Thank you for the comments. My advice to anyone that is unemployed is to accept employment from the first source that may be reasonably available. I say that because early on in my quest for employment, I did not accept opportunities in areas that I was not initially attracted to. But now, I wish that I had taken some of those opportunities more seriously. The fact is, a job that is paying for your health benefits and meeting some of your needs in better than no job at all. I have still not found viable employment, but I have a home venture and I have been a consultant with a clothing company since 2004 but I am still looking for fulltime employment. I wish to encourage all that are unemployed and ask that you use this time to clean out closets and reorganize your life. Have a plan and work your plan. Before you know it, you will be back at work! May God Bless each of you! Hang in there! I am not sure about this, but since we are helping each other, we may need to do just that by contributing to someone that is more needy than we are. God Bless!!

Don't forget about employment firms like Pro Staff, Kelly Services, Robert Half, etc. I usually get my great positions this way.

Dear all,
I am still searching for work, I live in the state with highest unemployment rate.
Please send me a helper.
I would really apreciate real help from someone who can hire me.

Marina
dannyundersun@hotmail.com
washington DC

Currently I'm unemployed I graduated from Anthem College Online in August of this year with an Associate Degree in Medical Billing & Coding. I have'nt been able to find employment. Could someone please give me advice.

Thanks,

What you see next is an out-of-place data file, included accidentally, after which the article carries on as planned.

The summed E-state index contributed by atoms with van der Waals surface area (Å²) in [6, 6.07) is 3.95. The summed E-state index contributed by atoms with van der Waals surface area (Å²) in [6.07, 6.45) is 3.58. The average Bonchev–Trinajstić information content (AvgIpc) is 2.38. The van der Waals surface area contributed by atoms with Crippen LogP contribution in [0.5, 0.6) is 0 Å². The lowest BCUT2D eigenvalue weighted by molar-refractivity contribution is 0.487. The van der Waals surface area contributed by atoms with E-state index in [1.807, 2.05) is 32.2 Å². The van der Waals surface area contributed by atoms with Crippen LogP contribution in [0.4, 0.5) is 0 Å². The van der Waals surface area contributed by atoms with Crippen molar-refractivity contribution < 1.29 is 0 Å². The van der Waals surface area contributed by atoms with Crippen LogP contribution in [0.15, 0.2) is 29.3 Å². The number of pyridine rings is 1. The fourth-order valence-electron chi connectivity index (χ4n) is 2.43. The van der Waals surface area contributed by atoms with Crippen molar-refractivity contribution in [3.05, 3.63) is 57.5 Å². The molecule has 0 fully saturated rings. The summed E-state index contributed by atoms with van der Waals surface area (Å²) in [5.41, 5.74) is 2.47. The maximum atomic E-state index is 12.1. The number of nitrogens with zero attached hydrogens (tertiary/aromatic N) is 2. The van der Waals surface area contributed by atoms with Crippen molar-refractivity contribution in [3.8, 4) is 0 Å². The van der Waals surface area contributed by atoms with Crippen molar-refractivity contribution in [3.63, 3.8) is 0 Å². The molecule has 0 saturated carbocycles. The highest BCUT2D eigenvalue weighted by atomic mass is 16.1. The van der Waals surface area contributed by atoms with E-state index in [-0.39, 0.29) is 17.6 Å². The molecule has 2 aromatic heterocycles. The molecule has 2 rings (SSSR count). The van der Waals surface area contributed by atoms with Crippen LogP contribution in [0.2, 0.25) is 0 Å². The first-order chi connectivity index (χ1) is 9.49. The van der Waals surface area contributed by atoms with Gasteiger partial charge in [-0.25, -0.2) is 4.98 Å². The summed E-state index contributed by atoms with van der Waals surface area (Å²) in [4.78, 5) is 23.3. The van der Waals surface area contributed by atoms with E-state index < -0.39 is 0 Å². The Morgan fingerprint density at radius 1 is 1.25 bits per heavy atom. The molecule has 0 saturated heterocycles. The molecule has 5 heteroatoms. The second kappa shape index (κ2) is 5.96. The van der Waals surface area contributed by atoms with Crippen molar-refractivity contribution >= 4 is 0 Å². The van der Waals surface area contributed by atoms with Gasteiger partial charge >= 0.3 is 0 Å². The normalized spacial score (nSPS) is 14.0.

Constance

One key way we can assist a friend is to offer to review their resume! Furthermore, if you have a contact who is say, an Human Resources manager, ask them to review the friend's resume. I believe the average manager reviews a resume one minute or less -- certain errors can be fatal. Many people spend so much time reviewing their resume until often a simple typo or ommission is not noticed! A friend of mine had an incorrect telephone number, still another had her name truncated during reformatting! Granted, the average person lacks the expertise to critique a resume but a fresh pair of eyes check the basics can be a lifesaver.

Take time to say hello and really notice someone as a person. We're so busy in our lives that we walk by each other these days, but not as living objects and thus we creating a very lonely world. I attended a coffee networking session last year and I don't remember the speaker but she told us about a greeting that was used in an african country and it goes something like this: greeting is (so-u-bono) I SEE YOU ; the reply is (sik-hona) I AM HERE. Five minutes of your undivided attention may be the simplest gift.

I heard Tori tell her story on GMA and it reminded me of so many of my friends and associates who for many different reasons are all looking for jobs in this tough economy. I left my job last summer and have found that I now have time to make new friends and volunteer in different activities and organizations - something my job never allowed time for as I was constantly traveling. Meeting new people and making new friends is a huge positive in the often frustrating job hunt in this difficult economy. They offer ideas and provide opportunities for shared laughter and plans - a new and energizing perspective all of which make holidays easier and more fun at a challenging time. Looking for a job daily can be lonely and intimidating, but taking time to get out and do - volunteering - sharing your expertise and energy - and being with people I have found to be a wonderful way to recharge and stay positive.